– Mayshar
    Dec 9, 2015 at 21:35

Supernatural Abilities

Supernatural abilities are magical

Detect magic

You detect magical auras.

If it’s magical, detect magic sees it. What school of magic you would or would not see is unclear (though in the case of wild shape, Transmutation seems almost guaranteed), nor is it clear what the Spellcraft DC to recognize it is, but you definitely see something.


It honestly depends on the mythal. If the mythal was set up to catch supernatural abilities, it probably would. However, for it to also detect spells, it would be more powerful than one that did not, indicating a greater sacrifice was made to create it and more maintenance is required to keep it active.

More likely is detecting certain classes of supernatural abilities, rather than all of them. Supernatural abilities that polymorph the user, for instance, would be a useful thing to detect, in case someone is attempting to disguise themselves. However, it's also true that good dragons often change shape into humanoids, and a wise circle of elven magi might have chosen to give them their privacy while inside the city.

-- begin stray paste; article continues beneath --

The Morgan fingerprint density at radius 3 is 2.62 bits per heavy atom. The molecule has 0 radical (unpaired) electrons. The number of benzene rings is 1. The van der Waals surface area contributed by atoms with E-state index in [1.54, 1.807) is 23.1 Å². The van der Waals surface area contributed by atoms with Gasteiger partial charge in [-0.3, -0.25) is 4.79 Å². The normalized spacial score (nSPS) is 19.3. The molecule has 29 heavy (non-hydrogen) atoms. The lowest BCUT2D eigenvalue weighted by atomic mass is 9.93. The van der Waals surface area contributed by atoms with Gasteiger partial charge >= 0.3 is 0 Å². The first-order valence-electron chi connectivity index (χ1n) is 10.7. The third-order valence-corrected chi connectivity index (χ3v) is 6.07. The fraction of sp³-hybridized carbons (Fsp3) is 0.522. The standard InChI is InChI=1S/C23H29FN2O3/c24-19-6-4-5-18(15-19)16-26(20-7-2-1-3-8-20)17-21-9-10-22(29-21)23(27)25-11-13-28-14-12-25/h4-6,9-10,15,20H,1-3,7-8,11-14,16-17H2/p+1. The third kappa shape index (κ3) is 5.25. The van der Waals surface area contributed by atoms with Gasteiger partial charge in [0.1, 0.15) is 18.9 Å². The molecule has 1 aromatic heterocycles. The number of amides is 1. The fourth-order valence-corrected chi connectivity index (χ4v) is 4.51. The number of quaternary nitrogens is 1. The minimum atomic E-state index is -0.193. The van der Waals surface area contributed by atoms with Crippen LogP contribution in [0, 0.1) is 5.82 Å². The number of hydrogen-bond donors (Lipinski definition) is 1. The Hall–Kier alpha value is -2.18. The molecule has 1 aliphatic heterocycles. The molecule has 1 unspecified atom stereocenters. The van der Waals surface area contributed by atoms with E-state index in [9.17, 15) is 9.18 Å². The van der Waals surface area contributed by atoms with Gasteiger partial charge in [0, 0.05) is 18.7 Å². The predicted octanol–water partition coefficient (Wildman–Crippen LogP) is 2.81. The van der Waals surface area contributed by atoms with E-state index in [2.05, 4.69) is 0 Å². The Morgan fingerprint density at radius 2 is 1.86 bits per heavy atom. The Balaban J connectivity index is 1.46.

Do consider what information someone gets from this detection, and who is able to access it. If the mythal detects supernatural abilities and identifies them by casting a dancing lights into the air over the user, with the color and pattern signifying what kind of power it is, maybe by the time the guards arrive, the PCs are already gone. On the other hand, if it announces to everyone in the entire city "Polymorphic non-spell magical ability activated by (age category) (race) at (street intersection), user became a bear, description: (hair color, eye color, skin color, height, weight, clothing, displayed holy symbols if any)" it might be easier for people to figure out who cast what.

I say, if it makes the story more interesting and/or fun to have it pick up wild shape, let it pick up wild shape. If it's just going to be annoying, have it only detect actual spellcasting. (And for the edge case in-between, decide whether or not it detects spell-like abilities!)